It's a tale of the working class against the ruling class that gets one thinking during the film, and even after it. They place Jane Fonda and Yves Montand as a married couple who get locked in a bitter struggle between meat-factory workers and the management not giving them their proper due. Although Fonda and Montand are the 'stars' of the movie, right off the start of the film (including discussing narrating voices) the whole idea of what this film should be is dissected- the money involved, what the stars should be doing in this story, why should there even BE a story? In short, the film unfolds as the stars become more so observers than the main gig, and the non-professionals (at least I thought they were, they might've been character actors) became the real stars. There are a few monologues, long ones, that go on during this dispute, and they're inter cut with scenes where Godard and Going seem to be showing the double-edge to these workers- they're part determined to get their way, and partly like kids taking over the school.

After these scenes, we get mostly all scenes with the stars, as Montand plays a disaffected art-film-turned-commercial director, and Fonda plays an dissatisfied American reporter. Their dialog together sort of winds down the film (including more monologues), leading up to a scene in a supermarket that almost reaches to the heights of the sustained, overwhelming filmic anarchy of the traffic-jam in Godard's Week End. Then the film ends without much else to say. So, basically, Tout va Bien kept me interested with what the characters/actors/people had to say, and unlike in Godard's 80's films there was a structure. And I liked how the screen-time for the extras ended up being balanced out by that of Fonda and Montand.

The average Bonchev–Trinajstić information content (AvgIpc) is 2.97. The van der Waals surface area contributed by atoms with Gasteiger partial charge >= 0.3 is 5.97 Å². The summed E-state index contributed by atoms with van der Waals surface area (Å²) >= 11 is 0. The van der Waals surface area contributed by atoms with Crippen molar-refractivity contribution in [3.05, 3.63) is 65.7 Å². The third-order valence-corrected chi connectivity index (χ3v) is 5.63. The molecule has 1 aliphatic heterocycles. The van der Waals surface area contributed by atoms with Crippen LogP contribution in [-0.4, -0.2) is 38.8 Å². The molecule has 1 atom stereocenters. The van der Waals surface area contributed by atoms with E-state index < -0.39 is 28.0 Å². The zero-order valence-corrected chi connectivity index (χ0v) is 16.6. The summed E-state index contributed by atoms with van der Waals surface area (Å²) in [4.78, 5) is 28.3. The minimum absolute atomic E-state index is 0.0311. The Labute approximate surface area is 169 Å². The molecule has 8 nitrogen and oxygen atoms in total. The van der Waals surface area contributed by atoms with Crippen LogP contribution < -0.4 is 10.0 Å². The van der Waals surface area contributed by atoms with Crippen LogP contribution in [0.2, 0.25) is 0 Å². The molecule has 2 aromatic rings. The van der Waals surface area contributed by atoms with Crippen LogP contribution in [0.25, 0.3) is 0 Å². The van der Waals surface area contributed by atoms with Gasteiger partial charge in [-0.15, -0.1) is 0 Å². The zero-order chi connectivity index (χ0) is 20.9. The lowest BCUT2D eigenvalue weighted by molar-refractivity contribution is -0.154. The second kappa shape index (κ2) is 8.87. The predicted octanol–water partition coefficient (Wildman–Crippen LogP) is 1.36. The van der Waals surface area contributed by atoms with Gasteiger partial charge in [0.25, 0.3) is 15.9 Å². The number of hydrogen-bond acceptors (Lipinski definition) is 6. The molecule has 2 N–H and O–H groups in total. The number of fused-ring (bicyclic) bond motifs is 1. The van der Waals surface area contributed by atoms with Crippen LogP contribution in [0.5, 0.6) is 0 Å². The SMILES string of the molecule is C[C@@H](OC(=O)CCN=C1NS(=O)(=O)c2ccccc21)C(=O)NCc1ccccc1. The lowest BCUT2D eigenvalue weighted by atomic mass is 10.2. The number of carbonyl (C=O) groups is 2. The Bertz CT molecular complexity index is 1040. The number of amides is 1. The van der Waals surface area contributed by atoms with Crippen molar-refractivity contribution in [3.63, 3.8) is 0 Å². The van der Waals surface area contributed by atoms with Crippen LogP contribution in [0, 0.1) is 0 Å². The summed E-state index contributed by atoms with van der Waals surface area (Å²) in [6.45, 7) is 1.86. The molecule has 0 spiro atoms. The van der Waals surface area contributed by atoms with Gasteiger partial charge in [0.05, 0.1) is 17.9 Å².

The downsides, which there are a few, are that Fonda and Montand, up until their scenes together &/or their monologues, don't have much at all to do in the film. I can't criticize or comment too much on their acting, because they seem to be too natural (by way of Godard/Gorin's simplicity throughout, sometimes funny sometimes not) to be doing anything very powerful. And there were a few times the experimenting got annoying. But overall, Tout va Bien works on its own terms, and its the kind of film now on DVD can find its audience somehow. Whether or not the same audience that embraced with loving arms Breathless and My Life to Live will do the same with this is another matter- it's part frustrating, but part clarity all the same. At the least, it's not just Godard's doing whether or not the film works or not- Gorin deserves equal credit or berating. B+